Don’t Be Fooled By All the Loose Talk of Default

I want to quote from a Politico article about the GOP’s willingness to refuse either to raise the debt ceiling or to pass a continuing spending resolution, but before I do, I want to point out that their discussion of default and pretty much all you’re reading and will read about default is wrong.

In order to default, the government would have to stop paying its “public debts,” which means the servicing of our bonds.  The Treasury takes in about $200 billion in taxes every month, which is more than we need to pay those debts.  We can avoid default without raising the debt ceiling, and there is no real reason for financial markets to freak out or for our credit rating to be downgraded.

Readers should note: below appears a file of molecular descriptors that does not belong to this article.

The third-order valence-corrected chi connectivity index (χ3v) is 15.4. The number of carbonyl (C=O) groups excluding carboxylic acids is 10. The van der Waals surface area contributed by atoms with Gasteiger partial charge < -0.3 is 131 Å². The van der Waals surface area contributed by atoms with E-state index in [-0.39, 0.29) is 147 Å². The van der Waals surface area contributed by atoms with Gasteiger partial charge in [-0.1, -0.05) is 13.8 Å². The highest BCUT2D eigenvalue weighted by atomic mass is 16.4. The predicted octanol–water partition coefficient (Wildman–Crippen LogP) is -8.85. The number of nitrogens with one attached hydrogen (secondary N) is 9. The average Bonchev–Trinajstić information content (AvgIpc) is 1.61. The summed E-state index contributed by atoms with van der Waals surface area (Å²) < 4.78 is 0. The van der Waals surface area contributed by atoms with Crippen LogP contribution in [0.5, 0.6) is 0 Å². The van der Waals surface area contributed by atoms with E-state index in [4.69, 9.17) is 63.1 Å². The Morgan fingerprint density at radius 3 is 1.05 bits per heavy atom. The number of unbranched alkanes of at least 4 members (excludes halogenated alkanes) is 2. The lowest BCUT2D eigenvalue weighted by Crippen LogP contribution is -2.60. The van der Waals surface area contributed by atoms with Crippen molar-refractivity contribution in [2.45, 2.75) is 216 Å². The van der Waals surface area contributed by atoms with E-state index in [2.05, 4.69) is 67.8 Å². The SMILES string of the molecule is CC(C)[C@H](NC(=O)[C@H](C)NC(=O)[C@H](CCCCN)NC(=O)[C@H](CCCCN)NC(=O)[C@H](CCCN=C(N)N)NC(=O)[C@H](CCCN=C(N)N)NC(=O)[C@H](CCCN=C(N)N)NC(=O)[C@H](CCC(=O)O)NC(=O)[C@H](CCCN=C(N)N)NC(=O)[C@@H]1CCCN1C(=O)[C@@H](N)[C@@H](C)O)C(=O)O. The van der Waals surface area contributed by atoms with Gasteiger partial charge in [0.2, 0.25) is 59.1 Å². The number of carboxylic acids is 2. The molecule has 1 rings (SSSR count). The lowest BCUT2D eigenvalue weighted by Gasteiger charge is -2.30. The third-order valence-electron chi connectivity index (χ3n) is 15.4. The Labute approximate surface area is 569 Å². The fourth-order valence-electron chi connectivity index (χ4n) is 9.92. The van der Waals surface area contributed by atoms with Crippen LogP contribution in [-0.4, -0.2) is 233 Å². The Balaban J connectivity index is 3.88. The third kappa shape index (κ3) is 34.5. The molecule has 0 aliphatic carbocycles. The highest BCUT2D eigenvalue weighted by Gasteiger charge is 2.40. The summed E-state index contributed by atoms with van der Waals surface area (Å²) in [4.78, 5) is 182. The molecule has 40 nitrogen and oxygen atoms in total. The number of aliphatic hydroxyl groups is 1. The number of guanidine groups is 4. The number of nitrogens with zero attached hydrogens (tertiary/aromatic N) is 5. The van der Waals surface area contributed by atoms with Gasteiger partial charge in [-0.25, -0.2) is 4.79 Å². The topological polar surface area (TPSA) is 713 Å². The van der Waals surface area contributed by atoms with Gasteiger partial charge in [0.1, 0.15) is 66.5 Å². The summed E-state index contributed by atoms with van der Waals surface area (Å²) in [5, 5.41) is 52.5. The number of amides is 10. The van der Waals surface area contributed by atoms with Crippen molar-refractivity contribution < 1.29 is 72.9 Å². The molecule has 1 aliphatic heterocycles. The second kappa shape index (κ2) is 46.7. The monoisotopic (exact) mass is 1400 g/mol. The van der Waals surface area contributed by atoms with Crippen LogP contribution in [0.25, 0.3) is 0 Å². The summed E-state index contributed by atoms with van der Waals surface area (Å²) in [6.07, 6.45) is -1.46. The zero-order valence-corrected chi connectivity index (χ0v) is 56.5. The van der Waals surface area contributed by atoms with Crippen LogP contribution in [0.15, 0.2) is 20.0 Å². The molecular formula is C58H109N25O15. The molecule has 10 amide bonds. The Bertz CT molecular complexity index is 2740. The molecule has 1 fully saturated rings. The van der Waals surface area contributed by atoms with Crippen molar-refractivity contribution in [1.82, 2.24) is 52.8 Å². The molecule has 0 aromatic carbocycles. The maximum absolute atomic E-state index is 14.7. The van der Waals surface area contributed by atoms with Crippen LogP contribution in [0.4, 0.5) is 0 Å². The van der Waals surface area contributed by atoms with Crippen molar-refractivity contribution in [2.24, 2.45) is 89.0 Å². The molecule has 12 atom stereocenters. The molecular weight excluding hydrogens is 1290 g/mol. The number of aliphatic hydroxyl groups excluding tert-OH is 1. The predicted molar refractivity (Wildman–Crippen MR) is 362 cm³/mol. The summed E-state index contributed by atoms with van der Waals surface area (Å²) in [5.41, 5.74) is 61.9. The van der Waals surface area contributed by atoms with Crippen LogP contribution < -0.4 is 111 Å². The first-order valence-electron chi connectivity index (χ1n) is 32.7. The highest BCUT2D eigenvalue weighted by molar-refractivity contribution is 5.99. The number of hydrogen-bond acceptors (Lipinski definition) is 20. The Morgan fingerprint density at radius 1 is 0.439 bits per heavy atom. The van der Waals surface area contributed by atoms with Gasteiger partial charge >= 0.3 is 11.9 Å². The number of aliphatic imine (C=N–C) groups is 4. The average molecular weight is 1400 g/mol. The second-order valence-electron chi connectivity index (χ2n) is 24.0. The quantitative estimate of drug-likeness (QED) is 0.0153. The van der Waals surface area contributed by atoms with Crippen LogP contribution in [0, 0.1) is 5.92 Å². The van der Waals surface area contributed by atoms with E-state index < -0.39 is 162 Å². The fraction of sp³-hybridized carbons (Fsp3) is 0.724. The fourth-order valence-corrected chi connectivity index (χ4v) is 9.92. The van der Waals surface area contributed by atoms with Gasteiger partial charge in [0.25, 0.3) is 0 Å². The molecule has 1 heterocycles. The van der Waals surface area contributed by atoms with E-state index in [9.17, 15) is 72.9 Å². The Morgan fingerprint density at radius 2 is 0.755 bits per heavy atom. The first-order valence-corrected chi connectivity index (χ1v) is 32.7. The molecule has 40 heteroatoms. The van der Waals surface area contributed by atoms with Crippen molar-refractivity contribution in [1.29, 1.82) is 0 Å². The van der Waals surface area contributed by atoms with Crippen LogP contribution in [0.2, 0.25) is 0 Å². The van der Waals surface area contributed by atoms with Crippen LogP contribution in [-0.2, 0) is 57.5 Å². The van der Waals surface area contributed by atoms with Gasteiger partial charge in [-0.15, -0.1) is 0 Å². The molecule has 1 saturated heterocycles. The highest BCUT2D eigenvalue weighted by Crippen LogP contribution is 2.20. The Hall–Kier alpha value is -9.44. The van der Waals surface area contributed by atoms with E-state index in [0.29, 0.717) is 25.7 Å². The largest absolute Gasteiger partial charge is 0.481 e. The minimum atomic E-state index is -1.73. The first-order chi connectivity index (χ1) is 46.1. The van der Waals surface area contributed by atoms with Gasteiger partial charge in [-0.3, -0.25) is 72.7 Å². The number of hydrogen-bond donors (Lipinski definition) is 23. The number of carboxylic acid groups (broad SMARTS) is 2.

On the other hand, Social Security payments are not “public debts,” and failing to send those checks is not a default.

If you don’t have enough money to pay all your bills, but you pay your mortgage and your car loan, you may not have enough to heat that house or put gas in that car, but you are not in default on your home or car loan.

From “Double trouble:  House GOP eyes default, shutdown,” Jim VandeHei, Mike Allen, and Jake Sherman, Politico:

“House Republicans are seriously entertaining dramatic steps, including default or shutting down the government, to force President Barack Obama to finally cut spending by the end of March.

“The idea of allowing the country to default by refusing to increase the debt limit is getting more widespread and serious traction among House Republicans than people realize, though GOP leaders think shutting down the government is the much more likely outcome of the spending fights this winter.

“GOP officials said more than half of their members are prepared to allow default unless Obama agrees to dramatic cuts he has repeatedly said he opposes. Many more members, including some party leaders, are prepared to shut down the government to make their point.”

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